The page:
8. 8. 8 Central District Urban Neighborhood Urban Residential District Suburban Neighborhood Currans, K. M., Gehrke, S. R. & Clifton, K. J. 2015. Visualizing Neighborhoods in Transportation Surveys: Testing Respondent Perceptions of Housing, Accessibility, and Transportation Characteristics. Presented at 94th Annual Meeting of the Transportation Research Board, Washington, D.C. And at the Friday Transportation Seminar, October 17th, 2014
  9. 9. 9 Central District Urban Residential District Urban Neighborhood Suburban Neighborhood Housing Multifamily units in high-rises Multifamily units in mid-rises Multifamily units in low-rises & Single-family units Single-family units Rent or Own Predominately renters Mix of renters and owners Mostly owners Predominantly owners Parking Off-street parking (paid, secure) Off-street parking (paid, secure) On-street parking (free, unsecure) & Off-street parking (free, secure) On-street parking (free, unsecure) & Off- street parking (free, secure) Transportation Accessibility High multimodal access to regional and local centers Reasonable multimodal access to regional and local centers Limited access to regional centers & modest public transit network Sparse public transit Destination Accessibility Retail, services, & entertainment within a maximum of 1/8 mile Retail, services, & entertainment within a maximum of 1/4 mile Retail, services, & entertainment within a maximum of 1 mile Retail & service along arterials within 2 to 3 miles 9% 18% 40% 34%
  10. 10. 10 Characteristics of housing, accessibility, and transportation “that you may consider when deciding where to live” Level of importance (% of Respondents, N = 529 to 542) Very Somewhat Not at all (must have) (would like to have) (not a factor) Owning a house/condo Large living space Detached single-family home Private yard Privacy from my neighbors Living at ‘center of it all’ Access to parks and recreational areas Access to highways/freeways Variety of transportation options Walking to bus/rail stops Off-street parking at local destinations Dedicated parking at your residence Walking to nearby places Biking to nearby places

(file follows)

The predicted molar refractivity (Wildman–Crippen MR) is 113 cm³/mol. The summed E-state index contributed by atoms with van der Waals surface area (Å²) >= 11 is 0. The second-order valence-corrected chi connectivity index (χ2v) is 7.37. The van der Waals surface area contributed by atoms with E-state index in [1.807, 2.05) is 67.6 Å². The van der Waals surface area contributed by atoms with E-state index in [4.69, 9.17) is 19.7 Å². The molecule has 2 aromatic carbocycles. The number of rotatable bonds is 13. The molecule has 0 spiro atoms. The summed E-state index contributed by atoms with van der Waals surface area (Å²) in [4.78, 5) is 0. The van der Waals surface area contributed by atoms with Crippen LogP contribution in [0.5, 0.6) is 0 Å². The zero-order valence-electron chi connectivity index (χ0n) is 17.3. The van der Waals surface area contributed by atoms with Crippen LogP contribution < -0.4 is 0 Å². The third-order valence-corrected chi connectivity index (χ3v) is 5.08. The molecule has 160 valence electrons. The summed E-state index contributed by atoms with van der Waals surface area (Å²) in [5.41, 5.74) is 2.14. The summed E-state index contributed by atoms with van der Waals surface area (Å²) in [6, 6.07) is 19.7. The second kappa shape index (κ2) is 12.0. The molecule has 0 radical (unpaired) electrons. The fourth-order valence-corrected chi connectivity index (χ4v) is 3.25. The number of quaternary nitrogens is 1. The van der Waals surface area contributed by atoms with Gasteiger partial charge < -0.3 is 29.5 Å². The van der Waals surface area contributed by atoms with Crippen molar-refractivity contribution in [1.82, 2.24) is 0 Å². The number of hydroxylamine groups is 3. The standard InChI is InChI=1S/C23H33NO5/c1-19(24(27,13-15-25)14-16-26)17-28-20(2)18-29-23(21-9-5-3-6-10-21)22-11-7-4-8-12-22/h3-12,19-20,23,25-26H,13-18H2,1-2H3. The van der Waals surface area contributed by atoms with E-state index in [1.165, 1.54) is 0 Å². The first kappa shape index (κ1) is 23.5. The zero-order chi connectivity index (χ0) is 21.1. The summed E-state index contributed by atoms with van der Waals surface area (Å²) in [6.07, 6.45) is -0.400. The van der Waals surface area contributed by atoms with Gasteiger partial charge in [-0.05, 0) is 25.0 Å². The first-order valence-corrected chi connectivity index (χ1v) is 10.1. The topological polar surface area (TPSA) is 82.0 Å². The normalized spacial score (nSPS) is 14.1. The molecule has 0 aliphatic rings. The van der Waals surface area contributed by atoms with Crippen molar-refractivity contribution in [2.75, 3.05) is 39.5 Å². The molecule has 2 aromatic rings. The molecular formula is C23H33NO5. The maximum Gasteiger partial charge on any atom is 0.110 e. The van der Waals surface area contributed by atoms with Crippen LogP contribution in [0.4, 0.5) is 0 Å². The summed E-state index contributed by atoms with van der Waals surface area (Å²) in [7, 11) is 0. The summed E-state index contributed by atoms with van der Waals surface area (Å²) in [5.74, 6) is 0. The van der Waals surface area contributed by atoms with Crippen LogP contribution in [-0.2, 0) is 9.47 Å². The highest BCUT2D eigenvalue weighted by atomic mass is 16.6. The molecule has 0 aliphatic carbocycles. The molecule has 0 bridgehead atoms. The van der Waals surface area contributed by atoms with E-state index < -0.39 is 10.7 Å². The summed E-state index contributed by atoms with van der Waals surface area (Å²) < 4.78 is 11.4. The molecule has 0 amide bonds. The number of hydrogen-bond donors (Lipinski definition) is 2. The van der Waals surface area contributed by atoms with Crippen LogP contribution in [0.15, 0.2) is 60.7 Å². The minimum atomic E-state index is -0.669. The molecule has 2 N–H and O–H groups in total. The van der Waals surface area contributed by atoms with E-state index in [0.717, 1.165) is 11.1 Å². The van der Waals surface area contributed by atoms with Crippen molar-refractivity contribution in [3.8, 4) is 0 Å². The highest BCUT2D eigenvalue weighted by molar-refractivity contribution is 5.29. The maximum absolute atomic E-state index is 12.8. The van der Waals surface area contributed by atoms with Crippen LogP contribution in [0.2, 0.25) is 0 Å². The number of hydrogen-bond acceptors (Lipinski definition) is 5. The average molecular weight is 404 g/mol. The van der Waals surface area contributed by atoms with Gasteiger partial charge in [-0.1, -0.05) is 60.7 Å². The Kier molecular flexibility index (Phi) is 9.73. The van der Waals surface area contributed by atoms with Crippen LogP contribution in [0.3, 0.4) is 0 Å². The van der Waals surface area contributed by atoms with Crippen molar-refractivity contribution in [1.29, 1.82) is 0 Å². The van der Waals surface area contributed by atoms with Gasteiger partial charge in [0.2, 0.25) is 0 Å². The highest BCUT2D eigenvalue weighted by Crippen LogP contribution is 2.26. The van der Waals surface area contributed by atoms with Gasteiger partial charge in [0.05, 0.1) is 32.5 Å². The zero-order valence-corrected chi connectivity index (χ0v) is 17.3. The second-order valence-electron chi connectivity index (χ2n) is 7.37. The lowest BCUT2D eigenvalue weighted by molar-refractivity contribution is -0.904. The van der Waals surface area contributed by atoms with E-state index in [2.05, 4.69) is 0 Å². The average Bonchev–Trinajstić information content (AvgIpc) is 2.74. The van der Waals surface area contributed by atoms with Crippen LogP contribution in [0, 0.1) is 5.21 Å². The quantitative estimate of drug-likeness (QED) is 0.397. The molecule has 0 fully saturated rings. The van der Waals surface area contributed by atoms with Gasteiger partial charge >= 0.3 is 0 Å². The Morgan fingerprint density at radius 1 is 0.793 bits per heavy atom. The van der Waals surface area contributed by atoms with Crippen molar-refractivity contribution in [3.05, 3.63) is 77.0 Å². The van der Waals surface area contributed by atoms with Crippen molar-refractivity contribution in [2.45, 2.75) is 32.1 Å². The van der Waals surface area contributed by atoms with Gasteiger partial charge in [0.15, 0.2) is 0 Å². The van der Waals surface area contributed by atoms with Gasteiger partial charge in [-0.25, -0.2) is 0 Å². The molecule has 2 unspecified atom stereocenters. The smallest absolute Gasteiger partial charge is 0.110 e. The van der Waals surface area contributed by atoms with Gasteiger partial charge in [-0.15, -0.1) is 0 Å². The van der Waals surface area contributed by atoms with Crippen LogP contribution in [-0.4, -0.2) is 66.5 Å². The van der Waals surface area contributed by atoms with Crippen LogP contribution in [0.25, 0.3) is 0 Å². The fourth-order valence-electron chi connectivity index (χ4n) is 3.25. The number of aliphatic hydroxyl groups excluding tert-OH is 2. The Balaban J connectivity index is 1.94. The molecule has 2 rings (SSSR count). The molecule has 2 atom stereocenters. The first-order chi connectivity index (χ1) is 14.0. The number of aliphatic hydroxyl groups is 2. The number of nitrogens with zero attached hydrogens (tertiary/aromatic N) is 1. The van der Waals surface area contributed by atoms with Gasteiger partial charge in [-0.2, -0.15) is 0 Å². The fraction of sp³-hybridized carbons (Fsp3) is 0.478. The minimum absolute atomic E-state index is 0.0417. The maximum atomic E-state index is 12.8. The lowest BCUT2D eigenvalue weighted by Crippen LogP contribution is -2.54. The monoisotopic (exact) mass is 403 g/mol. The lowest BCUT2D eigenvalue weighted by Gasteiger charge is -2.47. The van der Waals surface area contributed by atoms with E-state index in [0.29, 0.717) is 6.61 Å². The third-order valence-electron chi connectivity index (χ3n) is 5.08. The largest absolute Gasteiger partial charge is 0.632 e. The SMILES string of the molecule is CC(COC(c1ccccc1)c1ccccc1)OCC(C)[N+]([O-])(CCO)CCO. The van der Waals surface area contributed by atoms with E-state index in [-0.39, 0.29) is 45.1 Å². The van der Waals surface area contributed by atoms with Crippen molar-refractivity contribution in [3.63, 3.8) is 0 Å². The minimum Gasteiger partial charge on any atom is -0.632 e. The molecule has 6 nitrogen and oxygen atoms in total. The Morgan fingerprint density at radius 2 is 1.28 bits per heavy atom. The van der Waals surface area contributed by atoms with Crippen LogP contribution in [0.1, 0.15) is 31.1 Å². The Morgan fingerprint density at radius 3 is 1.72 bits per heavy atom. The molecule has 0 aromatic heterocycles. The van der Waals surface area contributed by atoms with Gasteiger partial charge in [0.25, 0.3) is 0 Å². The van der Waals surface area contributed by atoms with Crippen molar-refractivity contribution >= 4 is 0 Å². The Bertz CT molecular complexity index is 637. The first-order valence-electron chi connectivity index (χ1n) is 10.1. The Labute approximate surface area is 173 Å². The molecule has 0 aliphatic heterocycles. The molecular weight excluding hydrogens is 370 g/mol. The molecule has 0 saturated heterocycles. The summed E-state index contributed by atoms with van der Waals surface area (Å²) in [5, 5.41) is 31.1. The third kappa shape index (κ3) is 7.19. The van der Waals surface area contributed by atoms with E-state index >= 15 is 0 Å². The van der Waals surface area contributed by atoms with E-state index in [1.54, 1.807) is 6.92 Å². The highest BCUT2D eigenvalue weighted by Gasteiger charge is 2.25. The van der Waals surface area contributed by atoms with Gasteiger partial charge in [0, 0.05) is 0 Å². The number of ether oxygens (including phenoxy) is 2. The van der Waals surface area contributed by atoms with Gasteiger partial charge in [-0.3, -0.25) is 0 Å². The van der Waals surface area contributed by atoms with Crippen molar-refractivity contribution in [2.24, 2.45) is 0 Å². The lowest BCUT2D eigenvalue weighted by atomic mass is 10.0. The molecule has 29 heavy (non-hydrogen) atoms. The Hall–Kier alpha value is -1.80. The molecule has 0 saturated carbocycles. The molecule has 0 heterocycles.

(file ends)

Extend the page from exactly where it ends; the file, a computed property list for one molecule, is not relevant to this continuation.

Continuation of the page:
11. 11. 11 Methods 1. Research Design • Neighborhood Transportation Survey (online, choice-based conjoint experiment) • Portland metropolitan region (usable sample n = 554) 2. Measures of Interest • Stated neighborhood preference • Importance ratings of characteristics in residential location decision making process 3. Statistical Analysis • Exploratory factor analysis • Confirmatory factor analysis • Structural equation modeling
  12. 12. 12 Statistical Analysis Exploratory Factor Analysis (EFA) Structural Equation Modeling (SEM) Part I: Constructs  Neighborhood Types Structural Equation Modeling (SEM) Part II: SES  Constructs  Urban Neighborhood Confirmatory Factor Analysis (CFA)
  13. 13. 13 Statistical Analysis Exploratory Factor Analysis (EFA) Structural Equation Modeling (SEM) Part I: Constructs  Neighborhood Types Structural Equation Modeling (SEM) Part II: SES  Constructs  Urban Neighborhood Confirmatory Factor Analysis (CFA)
  14. 14. 14 Statistical Analysis Exploratory Factor Analysis (EFA) Structural Equation Modeling (SEM) Part I: Constructs  Neighborhood Types Structural Equation Modeling (SEM) Part II: SES  Constructs  Urban Neighborhood Confirmatory Factor Analysis (CFA)
  15. 15. 15 0.81 -0.73 SF Dwelling Importance Non-auto Access Importance Model Summary: χ^2 (df): 67.48 (13) p-value: 0.000 CFI: 0.987 TLI: 0.980 RMSEA: 0.088 * Reverse Coded Confirmatory Factor Analysis (β) Center-of-it-All * Private Yard Variety of Transport Options Walk to Transit Dedicated Parking at Home * Walking to nearby places Single-Family Dwelling 0.95 0.85 0.71 0.87 0.85 0.83 0.54